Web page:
I woke up in a bit of a funk this morning, worried about money and thinking it might be time for me to find myself a job - any job - to tide me over for a few months until the next commission comes in. This is a periodic dilemma because, despite the fact that I have plenty of creative skills, I'm not sure any are particularly transferable in the big wide world! That said, I had this very conversation with a playwright recently who'd been forced to take a job in publishing to make ends meet after he'd had a child. His response was quite interesting: "I worried about that until I actually started work and then realised being a self-employed artist involved working a shitload harder than anyone with a "proper" job. Everyone's so lazy!"
Anyway, I sulked a bit, thought dark, dramatic thoughts for a while and then got over myself and went with Nathan to the wonderful Drayton Arms pub in Earl's Court to see a play which written by our good friend Daryl. It was directed by his husband, (Nathan's best man), Philip, and stage-managed, acted and produced by a big group of Nathan's friends whom he met doing drama in the Royal Airforce. Nathan, of course, wasn't actually in the airforce, but his nearest drama group as a youngster was at RAF Brize Norton and his years there were hugely formative.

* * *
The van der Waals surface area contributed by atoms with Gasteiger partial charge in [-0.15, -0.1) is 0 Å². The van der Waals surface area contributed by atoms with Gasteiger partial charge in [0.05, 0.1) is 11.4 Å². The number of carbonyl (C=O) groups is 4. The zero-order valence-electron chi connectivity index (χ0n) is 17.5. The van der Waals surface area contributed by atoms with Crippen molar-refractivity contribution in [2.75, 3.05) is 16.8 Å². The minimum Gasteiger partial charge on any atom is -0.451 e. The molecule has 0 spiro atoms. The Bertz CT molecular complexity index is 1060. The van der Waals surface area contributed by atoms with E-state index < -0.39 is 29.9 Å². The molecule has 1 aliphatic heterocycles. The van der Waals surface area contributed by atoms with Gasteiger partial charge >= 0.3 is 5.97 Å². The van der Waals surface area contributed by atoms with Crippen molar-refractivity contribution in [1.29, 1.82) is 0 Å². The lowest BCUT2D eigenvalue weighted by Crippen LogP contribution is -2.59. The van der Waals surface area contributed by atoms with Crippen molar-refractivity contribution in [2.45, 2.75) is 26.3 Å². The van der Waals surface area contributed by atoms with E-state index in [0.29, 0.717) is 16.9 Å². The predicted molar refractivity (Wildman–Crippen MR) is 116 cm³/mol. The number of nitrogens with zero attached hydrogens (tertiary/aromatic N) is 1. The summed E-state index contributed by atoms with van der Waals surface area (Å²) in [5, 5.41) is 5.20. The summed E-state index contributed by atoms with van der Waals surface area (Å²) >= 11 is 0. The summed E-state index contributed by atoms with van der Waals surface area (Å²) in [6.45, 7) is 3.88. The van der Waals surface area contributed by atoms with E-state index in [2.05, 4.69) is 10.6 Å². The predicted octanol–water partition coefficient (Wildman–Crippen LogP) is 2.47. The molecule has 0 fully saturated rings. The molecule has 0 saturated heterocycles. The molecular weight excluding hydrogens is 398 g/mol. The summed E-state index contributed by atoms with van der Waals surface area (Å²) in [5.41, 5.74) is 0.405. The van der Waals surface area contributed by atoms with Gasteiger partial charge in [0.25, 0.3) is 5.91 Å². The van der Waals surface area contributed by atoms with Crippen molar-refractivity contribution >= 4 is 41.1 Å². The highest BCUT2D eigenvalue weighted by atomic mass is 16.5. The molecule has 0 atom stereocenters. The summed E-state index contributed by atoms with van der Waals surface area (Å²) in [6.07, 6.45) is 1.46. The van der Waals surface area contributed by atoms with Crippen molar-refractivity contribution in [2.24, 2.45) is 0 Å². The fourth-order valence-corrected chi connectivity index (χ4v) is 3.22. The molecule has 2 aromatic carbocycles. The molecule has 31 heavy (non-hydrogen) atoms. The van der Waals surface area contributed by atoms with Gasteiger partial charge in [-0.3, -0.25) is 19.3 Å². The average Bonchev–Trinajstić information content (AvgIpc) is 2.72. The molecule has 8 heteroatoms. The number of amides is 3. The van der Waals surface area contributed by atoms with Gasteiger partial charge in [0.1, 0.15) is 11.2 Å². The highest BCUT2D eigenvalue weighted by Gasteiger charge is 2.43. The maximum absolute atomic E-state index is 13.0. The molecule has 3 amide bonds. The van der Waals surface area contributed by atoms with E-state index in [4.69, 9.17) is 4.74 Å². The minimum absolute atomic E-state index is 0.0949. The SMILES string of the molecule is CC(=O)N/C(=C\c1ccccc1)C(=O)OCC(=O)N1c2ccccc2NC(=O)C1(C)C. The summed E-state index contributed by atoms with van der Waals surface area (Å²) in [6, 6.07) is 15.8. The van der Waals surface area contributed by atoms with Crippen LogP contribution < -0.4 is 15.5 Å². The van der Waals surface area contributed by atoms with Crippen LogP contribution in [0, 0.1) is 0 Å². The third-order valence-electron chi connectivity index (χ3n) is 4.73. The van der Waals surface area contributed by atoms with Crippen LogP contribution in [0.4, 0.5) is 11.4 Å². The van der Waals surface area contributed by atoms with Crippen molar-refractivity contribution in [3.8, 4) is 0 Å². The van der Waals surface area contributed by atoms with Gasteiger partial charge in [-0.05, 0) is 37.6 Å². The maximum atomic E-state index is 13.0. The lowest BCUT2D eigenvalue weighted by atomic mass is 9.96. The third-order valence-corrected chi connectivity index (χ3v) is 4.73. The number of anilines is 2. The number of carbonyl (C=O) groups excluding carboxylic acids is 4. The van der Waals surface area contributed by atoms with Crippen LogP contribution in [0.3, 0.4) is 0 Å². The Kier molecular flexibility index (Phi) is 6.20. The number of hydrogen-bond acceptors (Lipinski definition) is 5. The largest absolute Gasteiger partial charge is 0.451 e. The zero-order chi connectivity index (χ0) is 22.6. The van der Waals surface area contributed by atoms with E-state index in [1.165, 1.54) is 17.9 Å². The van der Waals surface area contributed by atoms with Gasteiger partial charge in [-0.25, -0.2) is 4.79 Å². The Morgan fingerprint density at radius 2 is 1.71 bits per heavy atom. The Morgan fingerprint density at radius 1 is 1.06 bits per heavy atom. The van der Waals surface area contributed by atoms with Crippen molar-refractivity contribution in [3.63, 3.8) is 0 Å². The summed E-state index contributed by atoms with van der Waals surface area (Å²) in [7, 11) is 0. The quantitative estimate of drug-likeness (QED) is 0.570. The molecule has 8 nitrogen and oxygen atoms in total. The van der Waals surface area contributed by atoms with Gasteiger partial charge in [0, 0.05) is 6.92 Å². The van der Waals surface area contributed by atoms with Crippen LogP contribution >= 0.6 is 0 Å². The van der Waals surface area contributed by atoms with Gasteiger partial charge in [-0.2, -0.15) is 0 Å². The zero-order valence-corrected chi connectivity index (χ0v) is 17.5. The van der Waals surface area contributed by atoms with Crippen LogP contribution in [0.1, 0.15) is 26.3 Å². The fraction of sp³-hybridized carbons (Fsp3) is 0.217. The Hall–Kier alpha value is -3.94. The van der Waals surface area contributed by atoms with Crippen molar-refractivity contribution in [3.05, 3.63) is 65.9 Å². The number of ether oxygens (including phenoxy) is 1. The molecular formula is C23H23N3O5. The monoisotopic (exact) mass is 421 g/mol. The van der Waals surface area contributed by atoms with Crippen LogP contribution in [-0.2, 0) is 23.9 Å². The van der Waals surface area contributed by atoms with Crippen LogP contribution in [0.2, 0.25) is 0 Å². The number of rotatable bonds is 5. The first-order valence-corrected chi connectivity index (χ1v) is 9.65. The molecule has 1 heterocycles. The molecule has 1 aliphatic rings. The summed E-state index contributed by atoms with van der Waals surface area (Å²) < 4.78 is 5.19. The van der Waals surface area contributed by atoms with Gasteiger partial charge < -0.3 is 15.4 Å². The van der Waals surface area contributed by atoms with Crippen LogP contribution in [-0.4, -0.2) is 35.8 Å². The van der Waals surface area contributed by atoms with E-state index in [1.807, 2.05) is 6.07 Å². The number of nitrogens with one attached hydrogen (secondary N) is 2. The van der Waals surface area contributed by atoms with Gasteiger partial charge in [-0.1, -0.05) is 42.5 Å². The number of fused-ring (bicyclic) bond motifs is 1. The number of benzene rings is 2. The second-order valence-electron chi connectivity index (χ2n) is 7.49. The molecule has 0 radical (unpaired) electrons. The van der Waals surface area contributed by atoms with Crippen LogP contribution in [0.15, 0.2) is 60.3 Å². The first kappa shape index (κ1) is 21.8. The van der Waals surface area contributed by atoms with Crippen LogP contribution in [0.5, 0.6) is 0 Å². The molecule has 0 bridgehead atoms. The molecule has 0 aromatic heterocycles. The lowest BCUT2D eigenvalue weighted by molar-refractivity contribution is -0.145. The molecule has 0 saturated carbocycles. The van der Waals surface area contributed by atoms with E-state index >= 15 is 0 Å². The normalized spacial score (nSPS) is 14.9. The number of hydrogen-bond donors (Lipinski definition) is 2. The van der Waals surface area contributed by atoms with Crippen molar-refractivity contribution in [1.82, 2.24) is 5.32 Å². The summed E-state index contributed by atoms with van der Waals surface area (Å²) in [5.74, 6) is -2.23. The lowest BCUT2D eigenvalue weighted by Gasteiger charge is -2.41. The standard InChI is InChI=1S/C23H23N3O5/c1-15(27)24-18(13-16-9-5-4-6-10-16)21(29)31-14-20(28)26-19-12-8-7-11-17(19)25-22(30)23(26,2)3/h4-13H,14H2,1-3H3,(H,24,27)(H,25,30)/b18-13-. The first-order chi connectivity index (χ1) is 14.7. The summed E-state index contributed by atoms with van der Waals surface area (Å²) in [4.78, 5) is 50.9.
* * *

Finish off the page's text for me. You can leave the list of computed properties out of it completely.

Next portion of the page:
The show was great fun. It was called Benny Hill's and was set in a drag cabaret bar in, I think, Benidorm. The show was a six-hander, with brilliant performances all round. The set, which was designed by Janie Ranger (who did the artwork for the London Requiem) was perfect, and reminded me of a little gay bar Philippa, Sam and I used to frequent when we stayed in Nerja many many years ago.
The Royal Airforce theatre club is a really very special organisation. They place a heavy emphasis on new writing and run an annual one act play festival where the theatre groups from different RAF bases get to compete with one another. The standard of everything I've seen which has emerged from the "RAFTA" umbrella has been very very high. I have some incredibly happy memories of the time I wrote music for their production of Much Ado About Nothing. The rehearsals were absolutely brilliant fun.
We chatted in the pub for some hours after the show. The barman apparently recognised Nathan and me from the wedding which I found rather astounding after all this time - particularly as we've both subsequently added a considerable amount of facial hair to our faces and taken a fair amount off our heads. Or at least Nathan has, who took a razor to his bonce this very morning!
We came home to a pasta bake and the Antiques Roadshow on catch-up.